My wish list for 2016:
I want players whose team’s colors are blue and red to wear uniforms that are blue and red, and players whose team’s colors are green and yellow to wear uniforms that are green and yellow. I want to make it a felony for players to wear black jerseys and black pants — unless black is part of the color scheme, in which case it’s only a misdemeanor.
I want somebody — a television network executive, perhaps? — to explain the decision to schedule the semifinal games of the 2015 national college football playoff on Dec. 31, a weekday workday. Clemson and Oklahoma faced off Thursday in the Orange Bowl at 1 p.m. PST, which used to be a normal kickoff time on Saturday afternoon before TV contracts dictated that college games shall kick off at every conceivable time but 1 o’clock on a Saturday afternoon.
Speaking of the college playoff, I want the field expanded to eight teams instead of four. This won’t happen any time soon, of course, but it’s an inevitability. Twenty years from now, the notion of the 2016 Rose Bowl as an anticlimactic holiday leftover will seem crazy.
I want to hear Seahawks quarterback Russell Wilson begin his postgame remarks by saying that now that he’s given it some thought, taking one game and one play at a time is as counterproductive as resisting the temptation to enjoy the peaks and dread the valleys.
I want to wake up, raise the bedroom shade, and see three inches of snow on the front lawn. As a regular occurrence, snow is a nuisance, and its aftermath — slush — is God’s way of telling us: “I beg your pardon, I never promised you a rose garden.” But once a year, snow can be the mood-changer that makes a day.
I want to learn of the whereabouts of Kobe Bryant. Remember him? The star guard for the Los Angeles Lakers? I recall hearing something about his plans to retire in the spring, but for some reason the media never picked up on that news flash.
I want Seattle sports-talk radio stations to keep airing the ad with the “Kars-4-Kids” jingle, if for no other reason than to test the apparently limitless dimensions of my sanity.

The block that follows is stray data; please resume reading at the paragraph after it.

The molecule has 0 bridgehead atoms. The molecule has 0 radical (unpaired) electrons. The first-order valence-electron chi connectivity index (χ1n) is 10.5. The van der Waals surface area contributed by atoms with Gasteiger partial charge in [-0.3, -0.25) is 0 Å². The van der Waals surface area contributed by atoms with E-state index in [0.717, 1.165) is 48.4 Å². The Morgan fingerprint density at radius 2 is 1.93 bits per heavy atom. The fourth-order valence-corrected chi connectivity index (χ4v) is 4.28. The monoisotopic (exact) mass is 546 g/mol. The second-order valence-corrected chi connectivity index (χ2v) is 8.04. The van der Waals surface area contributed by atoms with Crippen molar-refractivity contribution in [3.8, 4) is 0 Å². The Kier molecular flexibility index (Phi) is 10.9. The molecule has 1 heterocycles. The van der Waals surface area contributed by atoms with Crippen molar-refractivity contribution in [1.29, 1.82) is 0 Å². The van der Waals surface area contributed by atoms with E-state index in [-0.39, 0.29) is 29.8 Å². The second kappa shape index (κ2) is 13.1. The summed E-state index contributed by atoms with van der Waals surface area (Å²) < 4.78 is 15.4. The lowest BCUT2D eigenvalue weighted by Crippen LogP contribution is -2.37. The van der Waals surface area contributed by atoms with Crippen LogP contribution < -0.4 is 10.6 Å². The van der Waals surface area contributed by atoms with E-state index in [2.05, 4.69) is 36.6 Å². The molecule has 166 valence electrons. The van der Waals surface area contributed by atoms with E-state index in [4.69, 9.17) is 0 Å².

I want my three adult dogs to learn how to get along with other dogs, not to mention cats and crows and squirrels and skateboarders. Whispering to the dogs hasn’t worked.
I want a one-minute limit placed on all replay reviews in every sport. The idea is to overturn the occasional call that’s an obvious mistake. If it’s not obvious after a 60-second review, it’s not obvious.
I want to see Washington State football coach Mike Leach smile for the first time in his life, and to see Vanna White frown for the first time in her life.
I want to score a hole-in-one for the first time in my life, but I’ll settle for breaking 100 with the same ball.
I want to hear fewer mentions of the phrase “concussion protocol,” but consider the alternative: Last Sunday, during a game the Seahawks and Rams managed to make uglier than the weather, seven players were removed for evaluation. Not so long ago, those seven players would have been given some smelling salts to inhale on the sideline, and if they could count the amount of fingers shown in front of them, they were good to go.
I want to type the name of Duke basketball coach Mike Krzyzewski without having to consult Wikipedia.
I want the Rams to remain in St. Louis, the Chargers to remain in San Diego, and the Raiders to remain in Oakland. Using relocation to Los Angeles as leverage, the NFL is asking tax-paying fans to subsidize billionaire owners craving a new stadium. It’s a shameless ploy that amounts to nothing less than extortion.
I want to stand in center field, as I did when I was 12, and savor the moment. I’d organized a ballgame between my friends from the neighborhood and my friends from parochial school — 20 kids in all, and the only adult was the postal carrier who volunteered to serve as home-plate ump. I got the sense, validated over the years, I was in the perfect place at the perfect time, and that replicating this perfection would be impossible.
I want to make my first visit to the Baseball Hall of Fame, where Ken Griffey Jr. figures to be a virtually unanimous inductee of the Class of 2016. The Cooperstown museum is in upstate New York, situated near, well, nothing. If I leave at dawn Monday, I’m fairly certain I’ll get there in time to enjoy most of the ceremony on July 24.
I want the 2016 Apple Cup to have profound implications, with the winners advancing to the Pac-12 championship game and the losers bemoaning their failed shot at a national championship.
This looks like a demanding wish list, but my needs are modest: One day of snow, a smile from Mike Leach, a clue or two on how to get to Cooperstown, and some heavenly intervention in the event my dogs encounter a skateboarder and a cat at the same time.
Happy New Year to all, but especially to Kobe Bryant, wherever he is.
John McGrath: email@example.com